I am fascinated by how education works in different countries around the world. But learning about foreign schools is more than just interesting. We can learn a lot from studying the successes of other education systems.
A couple of years ago, I read a book called The Smartest Kids in the World: And How They Got That Way, by Amanda Ripley. The book (which I highly recommend) describes the lives of different students and the schools in which they are enrolled. One of the students is from Finland, a nation known for its successes in education.
One interesting component of the Finnish school day is free time. Children are given lots of time to play outdoors and socialize with their friends. I’m not claiming that this free time is the sole reason why Finnish schools are so successful, but I do think that they are on to something here. Keep reading to learn more about free time in Finnish schools, and how to maximize your students’ learning by providing free time in your own classroom!
In Finland, students have 15-minute recess periods between lessons (typically every 45 minutes). Kids go out to play even in very cold weather!
But free time in Finland seems to go beyond just outdoor recess. When I watched the documentary “The Finland Phenomenon,” I noticed students standing in groups and socializing (indoors) between classes. They weren’t tardy or misbehaving – they were being given time to relax and chat!
So why do Finnish schools allow students to have free time? From what I’ve read and watched, here are some of the main purposes of providing free time at school:
- Serves as a “brain break,” so kids are focused and ready to learn when they begin a lesson
- Teaches responsibility (not every minute of the child’s day is planned out for him)
- Encourages development of social and communication skills
- Supports students’ physical healthy and motor skill development
Unfortunately, free time is a foreign concept in many American schools. Recess is typically brief (once a day, twice if you’re lucky). And students are rarely, if ever, given unstructured free time indoors.
We often give our students brain breaks, and my kids have always loved participating in movement activities like GoNoodle. But can these brain breaks truly be considered free time? In my opinion, not really.
After learning a lot about Finland’s education system, I didn’t toss rigorous instruction or whole class brain breaks out the window. But I did decide to incorporate free time into my second graders’ daily schedule.
That year, my schedule was planned out for me by the school where I worked. We had to stick closely to the schedule, because students switched classes frequently. I definitely didn’t have a lot of “wiggle room,” but I made time for a 10-15 minute break each morning.
During that break, students were allowed to eat a snack and socialize in our classroom. I didn’t require them to complete work or do anything in particular. They could use the time as they pleased, as long as they were being safe.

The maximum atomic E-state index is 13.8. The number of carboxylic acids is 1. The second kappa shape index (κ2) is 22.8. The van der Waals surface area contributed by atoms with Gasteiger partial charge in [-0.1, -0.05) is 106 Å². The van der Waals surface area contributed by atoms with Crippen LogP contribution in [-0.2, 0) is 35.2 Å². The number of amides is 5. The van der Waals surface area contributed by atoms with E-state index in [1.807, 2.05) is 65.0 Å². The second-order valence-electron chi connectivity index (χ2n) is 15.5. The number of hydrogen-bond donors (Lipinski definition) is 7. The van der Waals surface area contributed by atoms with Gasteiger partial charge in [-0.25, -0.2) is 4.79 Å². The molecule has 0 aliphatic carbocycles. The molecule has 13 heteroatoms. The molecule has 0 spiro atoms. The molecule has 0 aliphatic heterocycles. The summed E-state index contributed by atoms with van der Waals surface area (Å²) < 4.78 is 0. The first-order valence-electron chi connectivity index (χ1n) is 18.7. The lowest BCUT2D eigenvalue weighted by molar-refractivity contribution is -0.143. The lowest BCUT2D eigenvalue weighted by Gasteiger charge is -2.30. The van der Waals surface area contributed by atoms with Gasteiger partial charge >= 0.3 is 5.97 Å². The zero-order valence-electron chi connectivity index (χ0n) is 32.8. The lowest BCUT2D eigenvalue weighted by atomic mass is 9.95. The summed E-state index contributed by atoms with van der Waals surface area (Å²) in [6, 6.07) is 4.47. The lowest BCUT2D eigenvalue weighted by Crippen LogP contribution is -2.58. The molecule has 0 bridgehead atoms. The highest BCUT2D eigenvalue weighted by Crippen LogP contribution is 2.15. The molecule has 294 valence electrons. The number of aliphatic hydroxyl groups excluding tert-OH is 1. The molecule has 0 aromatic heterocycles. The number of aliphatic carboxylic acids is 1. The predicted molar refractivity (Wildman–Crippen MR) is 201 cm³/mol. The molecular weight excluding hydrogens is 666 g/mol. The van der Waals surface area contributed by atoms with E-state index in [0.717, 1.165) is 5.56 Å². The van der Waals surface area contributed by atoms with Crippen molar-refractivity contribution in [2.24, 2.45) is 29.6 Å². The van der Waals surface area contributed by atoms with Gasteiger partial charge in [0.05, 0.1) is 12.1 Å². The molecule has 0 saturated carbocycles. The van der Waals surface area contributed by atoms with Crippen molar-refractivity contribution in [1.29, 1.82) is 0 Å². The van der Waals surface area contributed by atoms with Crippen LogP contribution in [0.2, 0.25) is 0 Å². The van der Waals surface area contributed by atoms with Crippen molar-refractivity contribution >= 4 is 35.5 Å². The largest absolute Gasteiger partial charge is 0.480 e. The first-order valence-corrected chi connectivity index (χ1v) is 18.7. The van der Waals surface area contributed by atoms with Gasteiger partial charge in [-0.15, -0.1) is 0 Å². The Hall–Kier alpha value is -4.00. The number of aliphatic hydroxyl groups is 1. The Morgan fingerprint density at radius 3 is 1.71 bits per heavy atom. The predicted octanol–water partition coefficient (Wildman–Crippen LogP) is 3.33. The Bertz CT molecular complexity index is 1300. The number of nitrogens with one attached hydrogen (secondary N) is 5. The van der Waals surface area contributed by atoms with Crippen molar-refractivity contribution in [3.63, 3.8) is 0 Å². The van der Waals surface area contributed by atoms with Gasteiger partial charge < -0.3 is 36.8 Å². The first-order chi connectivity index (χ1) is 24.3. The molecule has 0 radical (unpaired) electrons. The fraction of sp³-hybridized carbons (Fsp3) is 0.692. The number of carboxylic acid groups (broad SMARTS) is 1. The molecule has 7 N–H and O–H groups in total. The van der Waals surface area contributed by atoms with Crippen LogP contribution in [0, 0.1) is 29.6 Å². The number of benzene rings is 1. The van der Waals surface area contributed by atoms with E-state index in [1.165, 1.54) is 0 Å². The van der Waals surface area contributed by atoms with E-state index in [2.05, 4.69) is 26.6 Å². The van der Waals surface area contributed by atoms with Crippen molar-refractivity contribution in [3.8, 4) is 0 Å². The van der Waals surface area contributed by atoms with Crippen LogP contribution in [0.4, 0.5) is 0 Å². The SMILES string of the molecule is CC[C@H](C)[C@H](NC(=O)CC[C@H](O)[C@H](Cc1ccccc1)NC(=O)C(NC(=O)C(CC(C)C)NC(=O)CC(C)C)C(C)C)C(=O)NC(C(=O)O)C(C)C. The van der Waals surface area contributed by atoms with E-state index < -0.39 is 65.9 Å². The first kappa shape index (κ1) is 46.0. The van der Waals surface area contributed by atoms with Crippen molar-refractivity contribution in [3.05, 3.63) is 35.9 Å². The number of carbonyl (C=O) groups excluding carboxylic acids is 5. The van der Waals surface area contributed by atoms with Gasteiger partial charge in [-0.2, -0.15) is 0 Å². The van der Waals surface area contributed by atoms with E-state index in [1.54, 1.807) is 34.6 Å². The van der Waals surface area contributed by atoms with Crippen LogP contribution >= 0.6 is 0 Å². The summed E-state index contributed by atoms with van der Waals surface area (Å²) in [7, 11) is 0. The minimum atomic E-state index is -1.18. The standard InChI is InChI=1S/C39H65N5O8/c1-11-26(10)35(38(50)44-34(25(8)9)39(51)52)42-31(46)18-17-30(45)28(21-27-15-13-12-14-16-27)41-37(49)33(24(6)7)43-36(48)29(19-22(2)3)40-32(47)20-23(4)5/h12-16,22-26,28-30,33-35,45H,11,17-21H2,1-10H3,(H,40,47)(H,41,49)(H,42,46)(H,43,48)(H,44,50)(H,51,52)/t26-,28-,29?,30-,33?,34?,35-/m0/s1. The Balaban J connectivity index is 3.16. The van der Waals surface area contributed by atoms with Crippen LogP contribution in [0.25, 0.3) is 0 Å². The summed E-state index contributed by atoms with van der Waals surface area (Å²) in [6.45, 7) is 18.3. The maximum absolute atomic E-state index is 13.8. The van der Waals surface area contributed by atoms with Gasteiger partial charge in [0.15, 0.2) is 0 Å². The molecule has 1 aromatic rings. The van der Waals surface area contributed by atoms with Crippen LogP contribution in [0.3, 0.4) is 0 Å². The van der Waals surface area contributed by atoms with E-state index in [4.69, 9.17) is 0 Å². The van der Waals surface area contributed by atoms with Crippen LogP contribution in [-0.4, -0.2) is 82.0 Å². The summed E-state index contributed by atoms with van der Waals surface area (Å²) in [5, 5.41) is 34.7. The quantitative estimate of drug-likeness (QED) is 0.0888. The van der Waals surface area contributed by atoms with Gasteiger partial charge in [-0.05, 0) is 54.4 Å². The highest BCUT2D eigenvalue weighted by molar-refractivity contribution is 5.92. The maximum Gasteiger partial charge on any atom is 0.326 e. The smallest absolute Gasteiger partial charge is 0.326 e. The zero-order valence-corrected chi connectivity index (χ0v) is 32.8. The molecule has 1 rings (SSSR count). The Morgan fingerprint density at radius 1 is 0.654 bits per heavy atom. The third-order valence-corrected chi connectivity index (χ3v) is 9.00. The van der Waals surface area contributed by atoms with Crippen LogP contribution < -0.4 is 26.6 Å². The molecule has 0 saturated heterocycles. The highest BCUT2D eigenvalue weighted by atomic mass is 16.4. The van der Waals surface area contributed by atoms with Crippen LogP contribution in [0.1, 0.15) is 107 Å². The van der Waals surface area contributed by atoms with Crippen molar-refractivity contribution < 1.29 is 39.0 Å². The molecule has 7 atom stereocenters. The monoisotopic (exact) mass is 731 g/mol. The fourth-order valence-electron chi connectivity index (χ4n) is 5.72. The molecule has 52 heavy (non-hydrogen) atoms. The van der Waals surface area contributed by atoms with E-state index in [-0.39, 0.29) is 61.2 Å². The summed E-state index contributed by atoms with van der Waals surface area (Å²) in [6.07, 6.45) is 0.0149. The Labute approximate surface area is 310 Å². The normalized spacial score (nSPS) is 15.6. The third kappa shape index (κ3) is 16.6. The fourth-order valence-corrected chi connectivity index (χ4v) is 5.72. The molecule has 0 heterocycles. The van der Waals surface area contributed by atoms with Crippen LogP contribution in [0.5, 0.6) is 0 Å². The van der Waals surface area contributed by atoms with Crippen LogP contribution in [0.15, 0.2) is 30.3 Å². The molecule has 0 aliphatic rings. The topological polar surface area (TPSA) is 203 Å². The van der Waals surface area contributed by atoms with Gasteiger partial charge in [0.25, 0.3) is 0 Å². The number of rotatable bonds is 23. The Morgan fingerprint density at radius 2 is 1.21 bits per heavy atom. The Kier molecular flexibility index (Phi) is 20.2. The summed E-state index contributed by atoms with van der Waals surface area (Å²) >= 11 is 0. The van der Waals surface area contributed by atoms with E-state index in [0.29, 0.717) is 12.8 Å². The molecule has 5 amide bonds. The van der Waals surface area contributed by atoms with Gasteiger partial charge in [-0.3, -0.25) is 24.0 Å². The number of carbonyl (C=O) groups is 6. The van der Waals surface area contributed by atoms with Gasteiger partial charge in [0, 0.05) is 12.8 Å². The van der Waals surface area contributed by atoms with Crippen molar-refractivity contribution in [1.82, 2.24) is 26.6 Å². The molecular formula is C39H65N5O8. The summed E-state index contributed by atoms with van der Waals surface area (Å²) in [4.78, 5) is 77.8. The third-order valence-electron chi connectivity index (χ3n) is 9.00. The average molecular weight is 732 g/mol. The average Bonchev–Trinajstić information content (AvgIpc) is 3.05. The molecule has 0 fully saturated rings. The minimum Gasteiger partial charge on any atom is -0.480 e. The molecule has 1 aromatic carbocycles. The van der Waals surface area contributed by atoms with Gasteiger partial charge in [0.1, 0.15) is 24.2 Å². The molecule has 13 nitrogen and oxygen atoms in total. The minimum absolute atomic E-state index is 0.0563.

It was such a simple routine, but my students LOVED having their 10-15 minutes of free time each day! They talked in groups, ate their snacks, and some even chose to read. It was their time that belonged to them, and they loved having that privilege and responsibility.
In addition to just plain making my kids happy, the break kept them focused during the morning. I taught all of the core subjects between 8:45 and 11:45, so having a break in the middle was essential. My kids still had outdoor recess after lunch, but that break helped keep them focused in the morning. We also still did whole group brain breaks, because these are also a good way to keep kids focused (and they’re fun!).
So how can you incorporate free time into your classroom? Well, just prioritize it. It’d be nice if you were able to convince your administrators about the importance of free time (show them this article!), but I know that’s not always realistic.
If you’re struggling to find time in the day (who isn’t?), rethink your bathroom breaks. Do you have all students use the restroom at once? If your restroom is close to your classroom, could you stand in the doorway and monitor kids using the restroom while the others enjoy free time in the room?
Or, do you spend a lot of time on morning work? Could you assign more jobs to students to cut down on your responsibilities in the morning? If you reduce the time kids spend doing morning work, that might free up more time later in your day.
If you’re really struggling to fit in free time, start timing your daily transitions between activities/lessons. Motivate students to spend less time goofing off – tell them that will be able to take a free-time break if they trim time off their transitions!
I know there’s so much that we have to squeeze into each school day. But I’ve seen firsthand that students learn better when we make time for them to have unstructured breaks.
Do you agree? If so, how do you fit free time into your day? Comment below – I’d love to hear from you!
If you’re a Kindergarten teacher, you might also like this post about how I fit 45 minutes of free choice centers into our daily schedule.
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